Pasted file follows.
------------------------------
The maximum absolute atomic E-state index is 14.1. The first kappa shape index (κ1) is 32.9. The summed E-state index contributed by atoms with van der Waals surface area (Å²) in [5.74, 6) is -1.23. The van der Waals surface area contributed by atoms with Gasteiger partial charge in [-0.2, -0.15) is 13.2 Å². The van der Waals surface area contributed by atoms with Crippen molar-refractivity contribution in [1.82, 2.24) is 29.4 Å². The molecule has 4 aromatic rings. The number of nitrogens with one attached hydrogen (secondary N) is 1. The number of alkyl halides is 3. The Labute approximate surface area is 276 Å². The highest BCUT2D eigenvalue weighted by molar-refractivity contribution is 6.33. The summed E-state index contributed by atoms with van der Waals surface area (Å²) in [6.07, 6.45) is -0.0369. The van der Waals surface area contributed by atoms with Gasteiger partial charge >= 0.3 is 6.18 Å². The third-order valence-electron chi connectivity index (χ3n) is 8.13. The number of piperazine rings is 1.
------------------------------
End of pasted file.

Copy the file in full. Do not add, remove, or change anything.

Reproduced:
The maximum absolute atomic E-state index is 14.1. The first kappa shape index (κ1) is 32.9. The summed E-state index contributed by atoms with van der Waals surface area (Å²) in [5.74, 6) is -1.23. The van der Waals surface area contributed by atoms with Gasteiger partial charge in [-0.2, -0.15) is 13.2 Å². The van der Waals surface area contributed by atoms with Crippen molar-refractivity contribution in [1.82, 2.24) is 29.4 Å². The molecule has 4 aromatic rings. The number of nitrogens with one attached hydrogen (secondary N) is 1. The number of alkyl halides is 3. The Labute approximate surface area is 276 Å². The highest BCUT2D eigenvalue weighted by molar-refractivity contribution is 6.33. The summed E-state index contributed by atoms with van der Waals surface area (Å²) in [6.07, 6.45) is -0.0369. The van der Waals surface area contributed by atoms with Gasteiger partial charge >= 0.3 is 6.18 Å². The third-order valence-electron chi connectivity index (χ3n) is 8.13. The number of piperazine rings is 1.